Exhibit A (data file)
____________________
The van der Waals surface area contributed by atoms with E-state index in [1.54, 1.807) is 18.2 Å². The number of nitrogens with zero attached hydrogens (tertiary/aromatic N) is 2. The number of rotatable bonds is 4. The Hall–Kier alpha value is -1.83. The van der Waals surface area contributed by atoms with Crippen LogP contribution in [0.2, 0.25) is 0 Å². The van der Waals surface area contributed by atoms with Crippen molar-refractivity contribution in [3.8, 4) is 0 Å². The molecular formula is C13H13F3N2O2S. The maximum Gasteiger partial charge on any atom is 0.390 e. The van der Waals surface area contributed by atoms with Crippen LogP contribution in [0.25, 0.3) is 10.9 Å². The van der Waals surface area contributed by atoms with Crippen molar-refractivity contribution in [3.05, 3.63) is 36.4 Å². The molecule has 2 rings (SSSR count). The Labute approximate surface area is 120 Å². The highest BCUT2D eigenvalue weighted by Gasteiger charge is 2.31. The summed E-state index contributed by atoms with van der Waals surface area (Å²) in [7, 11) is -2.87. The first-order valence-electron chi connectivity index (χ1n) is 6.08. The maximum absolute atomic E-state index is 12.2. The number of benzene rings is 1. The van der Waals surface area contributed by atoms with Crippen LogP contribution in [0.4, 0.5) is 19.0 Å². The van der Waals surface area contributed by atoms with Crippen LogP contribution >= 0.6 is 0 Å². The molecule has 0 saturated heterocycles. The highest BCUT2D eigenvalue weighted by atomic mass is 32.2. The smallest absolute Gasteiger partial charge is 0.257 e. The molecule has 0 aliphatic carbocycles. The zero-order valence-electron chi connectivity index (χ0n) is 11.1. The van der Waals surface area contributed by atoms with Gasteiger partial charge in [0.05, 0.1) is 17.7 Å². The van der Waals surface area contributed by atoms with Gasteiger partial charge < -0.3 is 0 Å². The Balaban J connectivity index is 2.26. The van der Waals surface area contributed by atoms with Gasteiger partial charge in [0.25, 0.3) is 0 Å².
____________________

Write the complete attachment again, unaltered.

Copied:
The van der Waals surface area contributed by atoms with E-state index in [1.54, 1.807) is 18.2 Å². The number of nitrogens with zero attached hydrogens (tertiary/aromatic N) is 2. The number of rotatable bonds is 4. The Hall–Kier alpha value is -1.83. The van der Waals surface area contributed by atoms with Crippen LogP contribution in [0.2, 0.25) is 0 Å². The van der Waals surface area contributed by atoms with Crippen molar-refractivity contribution in [3.8, 4) is 0 Å². The molecular formula is C13H13F3N2O2S. The maximum Gasteiger partial charge on any atom is 0.390 e. The van der Waals surface area contributed by atoms with Crippen LogP contribution in [0.25, 0.3) is 10.9 Å². The van der Waals surface area contributed by atoms with Crippen molar-refractivity contribution in [3.05, 3.63) is 36.4 Å². The molecule has 2 rings (SSSR count). The Labute approximate surface area is 120 Å². The highest BCUT2D eigenvalue weighted by Gasteiger charge is 2.31. The summed E-state index contributed by atoms with van der Waals surface area (Å²) in [7, 11) is -2.87. The first-order valence-electron chi connectivity index (χ1n) is 6.08. The maximum absolute atomic E-state index is 12.2. The number of benzene rings is 1. The van der Waals surface area contributed by atoms with Crippen LogP contribution in [0.4, 0.5) is 19.0 Å². The van der Waals surface area contributed by atoms with Crippen LogP contribution >= 0.6 is 0 Å². The molecule has 0 saturated heterocycles. The highest BCUT2D eigenvalue weighted by atomic mass is 32.2. The smallest absolute Gasteiger partial charge is 0.257 e. The molecule has 0 aliphatic carbocycles. The zero-order valence-electron chi connectivity index (χ0n) is 11.1. The van der Waals surface area contributed by atoms with Gasteiger partial charge in [0.05, 0.1) is 17.7 Å². The van der Waals surface area contributed by atoms with Gasteiger partial charge < -0.3 is 0 Å². The Balaban J connectivity index is 2.26. The van der Waals surface area contributed by atoms with Gasteiger partial charge in [0.25, 0.3) is 0 Å².